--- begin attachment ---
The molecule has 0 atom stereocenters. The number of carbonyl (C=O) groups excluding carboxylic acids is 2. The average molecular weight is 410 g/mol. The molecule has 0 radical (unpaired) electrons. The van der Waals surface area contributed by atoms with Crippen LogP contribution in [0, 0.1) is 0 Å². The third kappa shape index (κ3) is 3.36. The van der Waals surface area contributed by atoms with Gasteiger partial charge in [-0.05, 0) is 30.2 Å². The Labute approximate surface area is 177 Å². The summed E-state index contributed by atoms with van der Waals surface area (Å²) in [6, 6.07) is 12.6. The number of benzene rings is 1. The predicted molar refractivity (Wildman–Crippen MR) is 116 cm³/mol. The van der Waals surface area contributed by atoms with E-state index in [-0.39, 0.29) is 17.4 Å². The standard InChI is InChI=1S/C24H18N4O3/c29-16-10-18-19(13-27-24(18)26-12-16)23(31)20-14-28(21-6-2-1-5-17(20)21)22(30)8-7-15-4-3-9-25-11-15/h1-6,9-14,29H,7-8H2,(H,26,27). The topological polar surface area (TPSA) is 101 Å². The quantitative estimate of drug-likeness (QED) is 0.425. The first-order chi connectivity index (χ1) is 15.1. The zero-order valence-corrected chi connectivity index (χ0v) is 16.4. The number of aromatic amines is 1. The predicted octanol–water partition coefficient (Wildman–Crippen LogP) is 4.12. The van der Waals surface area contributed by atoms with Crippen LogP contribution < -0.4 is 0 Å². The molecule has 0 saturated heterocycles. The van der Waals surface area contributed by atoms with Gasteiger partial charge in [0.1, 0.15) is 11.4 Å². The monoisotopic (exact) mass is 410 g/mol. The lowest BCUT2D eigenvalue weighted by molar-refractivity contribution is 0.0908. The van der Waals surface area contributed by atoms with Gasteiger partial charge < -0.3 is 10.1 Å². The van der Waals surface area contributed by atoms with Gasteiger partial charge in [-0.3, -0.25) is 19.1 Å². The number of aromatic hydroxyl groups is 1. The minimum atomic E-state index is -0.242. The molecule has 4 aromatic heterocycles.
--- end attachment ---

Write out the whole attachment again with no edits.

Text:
The molecule has 0 atom stereocenters. The number of carbonyl (C=O) groups excluding carboxylic acids is 2. The average molecular weight is 410 g/mol. The molecule has 0 radical (unpaired) electrons. The van der Waals surface area contributed by atoms with Crippen LogP contribution in [0, 0.1) is 0 Å². The third kappa shape index (κ3) is 3.36. The van der Waals surface area contributed by atoms with Gasteiger partial charge in [-0.05, 0) is 30.2 Å². The Labute approximate surface area is 177 Å². The summed E-state index contributed by atoms with van der Waals surface area (Å²) in [6, 6.07) is 12.6. The number of benzene rings is 1. The predicted molar refractivity (Wildman–Crippen MR) is 116 cm³/mol. The van der Waals surface area contributed by atoms with E-state index in [-0.39, 0.29) is 17.4 Å². The standard InChI is InChI=1S/C24H18N4O3/c29-16-10-18-19(13-27-24(18)26-12-16)23(31)20-14-28(21-6-2-1-5-17(20)21)22(30)8-7-15-4-3-9-25-11-15/h1-6,9-14,29H,7-8H2,(H,26,27). The topological polar surface area (TPSA) is 101 Å². The quantitative estimate of drug-likeness (QED) is 0.425. The first-order chi connectivity index (χ1) is 15.1. The zero-order valence-corrected chi connectivity index (χ0v) is 16.4. The number of aromatic amines is 1. The predicted octanol–water partition coefficient (Wildman–Crippen LogP) is 4.12. The van der Waals surface area contributed by atoms with Crippen LogP contribution < -0.4 is 0 Å². The molecule has 0 saturated heterocycles. The van der Waals surface area contributed by atoms with Gasteiger partial charge in [0.1, 0.15) is 11.4 Å². The monoisotopic (exact) mass is 410 g/mol. The lowest BCUT2D eigenvalue weighted by molar-refractivity contribution is 0.0908. The van der Waals surface area contributed by atoms with Gasteiger partial charge < -0.3 is 10.1 Å². The van der Waals surface area contributed by atoms with Gasteiger partial charge in [-0.3, -0.25) is 19.1 Å². The number of aromatic hydroxyl groups is 1. The minimum atomic E-state index is -0.242. The molecule has 4 aromatic heterocycles.